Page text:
Zimbabweans suffer because elephant conservation is so good
A herd of elephants in Zimbabwe’s Hwange National Park – Screenshot geographical.co.uk
Unlike other countries, where elephant poaching has made the species’ population endangered, the elephant “population” in Zimbabwe has steadily increased by around 5% a year.
This has led to the inevitable clashes between the elephants and the 15 million Zimbabweans over food and water protection.
“In some areas, elephants move in large herds and gobble up everything in the fields. They burst into inhabited areas forcing villagers to fight back and injuring some,” government spokesman Nick Nick said. Mangwana stated the situation on Twitter on May 10.
According to Mr. Mangwana, the injured elephants became aggressive and returned to attack people more violently than before, causing many deaths and injuries.
In the first few months of this year alone, 60 people died because of being trampled by elephants, and 50 others were injured. For the whole of 2021, Zimbabwe recorded 72 fatal elephant trampling incidents.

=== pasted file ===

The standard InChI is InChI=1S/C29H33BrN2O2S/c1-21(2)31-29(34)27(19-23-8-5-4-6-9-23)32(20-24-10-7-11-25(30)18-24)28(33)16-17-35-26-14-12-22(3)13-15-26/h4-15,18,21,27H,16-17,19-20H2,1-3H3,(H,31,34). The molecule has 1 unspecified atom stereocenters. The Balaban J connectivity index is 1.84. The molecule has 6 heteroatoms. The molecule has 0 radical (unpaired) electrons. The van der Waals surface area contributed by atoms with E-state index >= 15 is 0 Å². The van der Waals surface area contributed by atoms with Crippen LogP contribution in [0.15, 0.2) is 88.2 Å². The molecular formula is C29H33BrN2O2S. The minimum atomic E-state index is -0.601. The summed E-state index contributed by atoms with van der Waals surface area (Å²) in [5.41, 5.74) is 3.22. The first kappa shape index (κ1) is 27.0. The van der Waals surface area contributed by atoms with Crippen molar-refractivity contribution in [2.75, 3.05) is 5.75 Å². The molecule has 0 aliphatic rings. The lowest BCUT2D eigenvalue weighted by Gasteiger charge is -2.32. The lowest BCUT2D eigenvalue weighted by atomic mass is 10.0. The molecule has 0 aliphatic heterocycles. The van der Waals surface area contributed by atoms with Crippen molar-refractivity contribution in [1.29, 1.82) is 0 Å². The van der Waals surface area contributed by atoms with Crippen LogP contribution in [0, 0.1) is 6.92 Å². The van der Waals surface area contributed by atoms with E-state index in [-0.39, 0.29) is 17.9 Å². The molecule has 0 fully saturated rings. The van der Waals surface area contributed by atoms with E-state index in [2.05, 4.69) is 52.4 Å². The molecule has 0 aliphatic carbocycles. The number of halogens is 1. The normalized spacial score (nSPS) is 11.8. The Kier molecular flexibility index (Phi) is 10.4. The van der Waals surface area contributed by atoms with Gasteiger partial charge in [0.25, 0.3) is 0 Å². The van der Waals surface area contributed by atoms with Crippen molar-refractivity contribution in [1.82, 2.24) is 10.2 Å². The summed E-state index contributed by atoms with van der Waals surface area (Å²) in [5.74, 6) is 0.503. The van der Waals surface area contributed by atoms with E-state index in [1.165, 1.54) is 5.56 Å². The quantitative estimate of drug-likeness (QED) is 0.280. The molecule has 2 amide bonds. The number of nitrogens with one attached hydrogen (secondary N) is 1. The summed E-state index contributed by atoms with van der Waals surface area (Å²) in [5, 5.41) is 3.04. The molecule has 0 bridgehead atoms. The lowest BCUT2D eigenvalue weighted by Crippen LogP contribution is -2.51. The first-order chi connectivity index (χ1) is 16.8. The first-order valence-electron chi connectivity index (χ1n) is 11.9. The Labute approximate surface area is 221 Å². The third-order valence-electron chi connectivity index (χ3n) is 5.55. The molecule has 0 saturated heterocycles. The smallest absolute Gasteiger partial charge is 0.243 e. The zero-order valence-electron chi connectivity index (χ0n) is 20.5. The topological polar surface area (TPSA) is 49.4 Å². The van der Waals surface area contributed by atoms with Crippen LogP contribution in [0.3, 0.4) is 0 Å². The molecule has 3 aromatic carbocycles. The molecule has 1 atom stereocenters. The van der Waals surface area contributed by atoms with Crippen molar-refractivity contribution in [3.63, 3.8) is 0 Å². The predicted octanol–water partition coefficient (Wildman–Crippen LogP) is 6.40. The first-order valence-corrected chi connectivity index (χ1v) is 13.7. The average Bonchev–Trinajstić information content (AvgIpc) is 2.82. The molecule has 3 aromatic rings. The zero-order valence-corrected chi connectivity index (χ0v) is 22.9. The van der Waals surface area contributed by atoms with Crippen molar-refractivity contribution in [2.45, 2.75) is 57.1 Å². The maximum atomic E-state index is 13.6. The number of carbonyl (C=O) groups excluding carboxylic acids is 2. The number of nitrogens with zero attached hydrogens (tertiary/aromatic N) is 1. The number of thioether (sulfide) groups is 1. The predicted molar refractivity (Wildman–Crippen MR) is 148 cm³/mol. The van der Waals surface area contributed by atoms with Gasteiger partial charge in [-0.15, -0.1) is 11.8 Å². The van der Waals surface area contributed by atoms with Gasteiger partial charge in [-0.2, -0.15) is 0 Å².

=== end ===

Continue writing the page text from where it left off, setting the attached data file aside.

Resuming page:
The number of human-elephant clashes and human casualties is expected to increase as Zimbabwe approaches the dry season.
This is the time when elephants will become more active and move more widely to find food and water, according to AFP news agency.
Tinashe Farawo, an official with the Zimbabwe Wildlife and Parks Authority, warned of a “disaster” if the country’s elephant population did not decrease.
Rangers have been ordered to hunt down and take down the most aggressive elephants before the dry season arrives.
According to calculations by wildlife conservationists, Zimbabwe can ensure balance with a herd of about 45,000 elephants.
Since the elephant trade is banned worldwide, the Zimbabwean government is thinking of neutering or allowing elephant hunting to keep the herd size manageable.
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